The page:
Hadean


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Related to Hadean: Archean

Hadean

[′hā·dē·ən]
(geology)
The period (more than 3800 million years ago) extending for several hundred millions of years from the end of the accretion of the earth to the formation of the oldest recognized rocks.
References in periodicals archive ?
Life may have arisen during the Hadean, and last year Stephen Mojzsis (University of Colorado) reported evidence that it might have survived the Late Heavy Bombardment.
Enough material struck Earth during the Hadean that it could have extended the planet's entire surface by the height of Mount Everest.
Carnegie's Robert Hazen compiled a list of every plausible mineral species on the Hadean Earth and concludes that no more than 420 different minerals-about 8 percent of the nearly 5,000 species found on Earth today-would have been present at or near Earth's surface.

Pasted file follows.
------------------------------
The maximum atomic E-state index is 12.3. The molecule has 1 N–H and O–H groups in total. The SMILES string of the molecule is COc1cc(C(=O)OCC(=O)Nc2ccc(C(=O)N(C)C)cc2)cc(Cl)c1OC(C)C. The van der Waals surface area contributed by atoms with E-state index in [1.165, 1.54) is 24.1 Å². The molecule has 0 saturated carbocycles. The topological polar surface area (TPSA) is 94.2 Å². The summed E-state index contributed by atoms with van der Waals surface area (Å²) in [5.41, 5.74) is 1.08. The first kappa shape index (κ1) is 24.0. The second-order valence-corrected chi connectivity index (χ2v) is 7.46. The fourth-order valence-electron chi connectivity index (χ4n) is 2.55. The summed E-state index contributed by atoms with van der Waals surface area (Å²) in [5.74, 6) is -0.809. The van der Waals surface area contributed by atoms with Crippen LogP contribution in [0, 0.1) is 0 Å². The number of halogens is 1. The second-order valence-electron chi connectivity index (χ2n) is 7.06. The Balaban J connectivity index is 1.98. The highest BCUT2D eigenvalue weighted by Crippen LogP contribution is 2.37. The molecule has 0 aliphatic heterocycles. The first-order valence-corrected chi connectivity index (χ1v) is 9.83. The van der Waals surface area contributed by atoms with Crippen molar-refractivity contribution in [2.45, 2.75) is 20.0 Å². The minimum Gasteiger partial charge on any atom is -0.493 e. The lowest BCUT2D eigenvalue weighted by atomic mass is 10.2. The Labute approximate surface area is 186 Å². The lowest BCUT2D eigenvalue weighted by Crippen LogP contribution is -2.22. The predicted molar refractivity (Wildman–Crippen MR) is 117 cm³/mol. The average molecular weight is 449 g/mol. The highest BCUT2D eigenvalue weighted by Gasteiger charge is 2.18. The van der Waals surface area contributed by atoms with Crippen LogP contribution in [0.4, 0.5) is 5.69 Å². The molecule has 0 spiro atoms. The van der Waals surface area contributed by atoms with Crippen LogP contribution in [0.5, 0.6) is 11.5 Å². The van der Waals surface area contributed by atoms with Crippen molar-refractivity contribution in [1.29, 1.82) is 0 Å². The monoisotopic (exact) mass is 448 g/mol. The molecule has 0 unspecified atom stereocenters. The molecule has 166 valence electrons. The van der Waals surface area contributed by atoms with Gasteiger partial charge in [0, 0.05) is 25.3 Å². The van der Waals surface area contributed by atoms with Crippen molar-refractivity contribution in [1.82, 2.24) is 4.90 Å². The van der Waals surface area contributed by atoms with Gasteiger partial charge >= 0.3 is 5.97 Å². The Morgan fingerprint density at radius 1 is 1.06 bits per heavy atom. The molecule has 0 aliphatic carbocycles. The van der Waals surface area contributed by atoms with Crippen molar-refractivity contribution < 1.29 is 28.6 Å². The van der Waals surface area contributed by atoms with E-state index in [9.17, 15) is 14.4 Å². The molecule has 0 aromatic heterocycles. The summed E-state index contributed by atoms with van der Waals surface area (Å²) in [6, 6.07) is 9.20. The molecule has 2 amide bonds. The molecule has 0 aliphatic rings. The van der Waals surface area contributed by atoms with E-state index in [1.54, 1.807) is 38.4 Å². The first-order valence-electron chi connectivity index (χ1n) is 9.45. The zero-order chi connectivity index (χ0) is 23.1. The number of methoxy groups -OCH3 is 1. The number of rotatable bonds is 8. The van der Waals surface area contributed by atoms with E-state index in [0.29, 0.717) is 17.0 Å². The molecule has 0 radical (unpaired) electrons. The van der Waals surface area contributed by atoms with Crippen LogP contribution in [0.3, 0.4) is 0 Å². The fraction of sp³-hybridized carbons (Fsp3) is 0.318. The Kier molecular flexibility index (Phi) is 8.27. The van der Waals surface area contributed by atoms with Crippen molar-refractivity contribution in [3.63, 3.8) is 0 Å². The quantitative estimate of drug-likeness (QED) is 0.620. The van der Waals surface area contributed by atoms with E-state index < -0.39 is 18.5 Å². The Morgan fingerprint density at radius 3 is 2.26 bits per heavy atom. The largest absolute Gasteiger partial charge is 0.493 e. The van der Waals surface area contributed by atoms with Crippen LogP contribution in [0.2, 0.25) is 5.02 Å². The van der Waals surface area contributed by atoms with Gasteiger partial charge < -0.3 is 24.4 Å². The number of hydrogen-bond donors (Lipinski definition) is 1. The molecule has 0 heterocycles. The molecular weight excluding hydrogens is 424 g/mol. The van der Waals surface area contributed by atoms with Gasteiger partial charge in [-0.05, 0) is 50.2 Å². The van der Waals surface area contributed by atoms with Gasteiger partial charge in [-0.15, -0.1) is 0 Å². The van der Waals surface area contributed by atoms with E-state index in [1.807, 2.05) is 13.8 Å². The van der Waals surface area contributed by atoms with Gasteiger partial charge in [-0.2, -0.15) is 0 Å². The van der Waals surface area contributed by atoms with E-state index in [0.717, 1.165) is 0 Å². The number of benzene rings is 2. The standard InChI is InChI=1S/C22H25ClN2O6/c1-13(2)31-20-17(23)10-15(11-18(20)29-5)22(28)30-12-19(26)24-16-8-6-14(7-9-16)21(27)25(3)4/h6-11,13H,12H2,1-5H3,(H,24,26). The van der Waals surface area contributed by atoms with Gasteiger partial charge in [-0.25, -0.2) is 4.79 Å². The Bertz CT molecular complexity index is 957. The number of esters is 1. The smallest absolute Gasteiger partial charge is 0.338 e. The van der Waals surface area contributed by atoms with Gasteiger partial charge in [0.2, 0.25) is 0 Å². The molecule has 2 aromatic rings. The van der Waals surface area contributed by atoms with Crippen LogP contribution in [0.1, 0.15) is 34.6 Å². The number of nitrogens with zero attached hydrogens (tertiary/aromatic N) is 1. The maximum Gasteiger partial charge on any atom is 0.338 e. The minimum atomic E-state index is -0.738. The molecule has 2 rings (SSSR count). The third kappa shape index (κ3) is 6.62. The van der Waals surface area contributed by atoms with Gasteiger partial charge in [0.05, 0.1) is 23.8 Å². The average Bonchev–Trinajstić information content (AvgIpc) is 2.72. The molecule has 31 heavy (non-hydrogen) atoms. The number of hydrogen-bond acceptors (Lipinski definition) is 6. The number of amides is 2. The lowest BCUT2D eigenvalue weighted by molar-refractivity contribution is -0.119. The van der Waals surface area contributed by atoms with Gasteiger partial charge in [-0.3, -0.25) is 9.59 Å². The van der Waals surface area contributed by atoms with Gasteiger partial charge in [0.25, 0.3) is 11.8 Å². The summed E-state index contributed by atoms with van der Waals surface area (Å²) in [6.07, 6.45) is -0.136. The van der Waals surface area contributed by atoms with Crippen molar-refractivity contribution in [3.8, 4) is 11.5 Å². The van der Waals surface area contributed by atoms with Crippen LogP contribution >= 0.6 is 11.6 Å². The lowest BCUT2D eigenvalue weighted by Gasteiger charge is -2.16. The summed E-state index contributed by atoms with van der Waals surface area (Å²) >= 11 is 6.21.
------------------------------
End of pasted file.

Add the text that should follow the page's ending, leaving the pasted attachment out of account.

His ninth book of poetry, Hadean Eclogues, will be published by Story Line Press next year.
Finally, Deserts lifts one out of the Hadean blur to the dry land of a clear image.
Awakened to both the memory and the extent of the loss, young artists and poets see the new world with ancient eyes, revealed in an amazing, brilliant light; contemporary America transformed in the language of the Orphic lyre, the cities and suburbs come alive in all their strange, Hadean, Arcadian grotesqueness and beauty.
The findings are part of a paper called "Widespread Mixing and Burial of Earth's Hadean Crust by Asteroid Impacts" published in the journal Nature.
Judith Coggon at the University of Bonn, Germany, said that the first 600 million years of Earth are called the Hadean, as it was previously believed that at this period of the time, Earth was hellish and uninhabitable.
According to astrobiologists, these meteor strikes can be dated to the Hadean and Archean eons - the first of the four principal eons in the earliest history of Earth.
The scientists led by a University of South Florida astrobiologist found that during the Hadean and Archean eons - the first of the four principal eons of the Earth's earliest history - the heavy bombardment of meteorites provided reactive phosphorus that when released in water could be incorporated into prebiotic molecules.
No such rocks are known from the earlier Hadean eon (SN: 5/29/12, p.
But as the Earth cooled through this period, called the Hadean eon, it slowly became a more habitable place.